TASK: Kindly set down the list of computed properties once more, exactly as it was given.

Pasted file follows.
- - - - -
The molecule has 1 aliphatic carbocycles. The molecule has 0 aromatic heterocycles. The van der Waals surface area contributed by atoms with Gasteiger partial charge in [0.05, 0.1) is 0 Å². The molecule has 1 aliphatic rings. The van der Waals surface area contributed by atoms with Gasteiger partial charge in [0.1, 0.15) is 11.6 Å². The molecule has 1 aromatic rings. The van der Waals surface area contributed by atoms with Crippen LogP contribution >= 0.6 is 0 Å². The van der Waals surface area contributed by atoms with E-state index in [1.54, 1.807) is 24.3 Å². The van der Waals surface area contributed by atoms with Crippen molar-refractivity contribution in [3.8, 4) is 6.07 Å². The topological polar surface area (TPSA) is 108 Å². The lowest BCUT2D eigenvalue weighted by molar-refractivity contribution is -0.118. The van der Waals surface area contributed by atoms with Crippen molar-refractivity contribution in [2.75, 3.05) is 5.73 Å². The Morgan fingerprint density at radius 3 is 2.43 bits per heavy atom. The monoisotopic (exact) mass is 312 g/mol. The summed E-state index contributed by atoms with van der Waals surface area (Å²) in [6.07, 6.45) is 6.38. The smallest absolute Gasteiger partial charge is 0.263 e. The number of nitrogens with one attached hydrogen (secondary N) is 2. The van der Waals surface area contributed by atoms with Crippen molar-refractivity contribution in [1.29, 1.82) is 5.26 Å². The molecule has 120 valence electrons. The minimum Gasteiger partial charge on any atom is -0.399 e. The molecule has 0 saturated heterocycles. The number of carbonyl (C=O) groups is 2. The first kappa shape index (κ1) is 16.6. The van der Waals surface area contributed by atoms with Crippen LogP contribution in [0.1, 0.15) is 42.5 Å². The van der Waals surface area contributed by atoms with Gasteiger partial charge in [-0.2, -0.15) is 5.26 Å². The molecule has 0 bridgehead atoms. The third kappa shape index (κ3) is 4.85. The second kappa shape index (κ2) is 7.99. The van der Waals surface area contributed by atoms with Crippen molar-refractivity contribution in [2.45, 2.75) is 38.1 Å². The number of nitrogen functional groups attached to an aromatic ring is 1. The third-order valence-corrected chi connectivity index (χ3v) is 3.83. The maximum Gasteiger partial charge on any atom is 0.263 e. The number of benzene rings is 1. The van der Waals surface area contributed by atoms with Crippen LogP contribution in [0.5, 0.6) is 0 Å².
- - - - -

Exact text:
The molecule has 1 aliphatic carbocycles. The molecule has 0 aromatic heterocycles. The van der Waals surface area contributed by atoms with Gasteiger partial charge in [0.05, 0.1) is 0 Å². The molecule has 1 aliphatic rings. The van der Waals surface area contributed by atoms with Gasteiger partial charge in [0.1, 0.15) is 11.6 Å². The molecule has 1 aromatic rings. The van der Waals surface area contributed by atoms with Crippen LogP contribution >= 0.6 is 0 Å². The van der Waals surface area contributed by atoms with E-state index in [1.54, 1.807) is 24.3 Å². The van der Waals surface area contributed by atoms with Crippen molar-refractivity contribution in [3.8, 4) is 6.07 Å². The topological polar surface area (TPSA) is 108 Å². The lowest BCUT2D eigenvalue weighted by molar-refractivity contribution is -0.118. The van der Waals surface area contributed by atoms with Crippen molar-refractivity contribution in [2.75, 3.05) is 5.73 Å². The Morgan fingerprint density at radius 3 is 2.43 bits per heavy atom. The monoisotopic (exact) mass is 312 g/mol. The summed E-state index contributed by atoms with van der Waals surface area (Å²) in [6.07, 6.45) is 6.38. The smallest absolute Gasteiger partial charge is 0.263 e. The number of nitrogens with one attached hydrogen (secondary N) is 2. The van der Waals surface area contributed by atoms with Crippen molar-refractivity contribution in [1.29, 1.82) is 5.26 Å². The molecule has 120 valence electrons. The minimum Gasteiger partial charge on any atom is -0.399 e. The molecule has 0 saturated heterocycles. The number of carbonyl (C=O) groups is 2. The first kappa shape index (κ1) is 16.6. The van der Waals surface area contributed by atoms with Crippen LogP contribution in [0.1, 0.15) is 42.5 Å². The van der Waals surface area contributed by atoms with Gasteiger partial charge in [-0.2, -0.15) is 5.26 Å². The molecule has 0 bridgehead atoms. The third kappa shape index (κ3) is 4.85. The second kappa shape index (κ2) is 7.99. The van der Waals surface area contributed by atoms with Crippen molar-refractivity contribution in [2.45, 2.75) is 38.1 Å². The number of nitrogen functional groups attached to an aromatic ring is 1. The third-order valence-corrected chi connectivity index (χ3v) is 3.83. The maximum Gasteiger partial charge on any atom is 0.263 e. The number of benzene rings is 1. The van der Waals surface area contributed by atoms with Crippen LogP contribution in [0.5, 0.6) is 0 Å².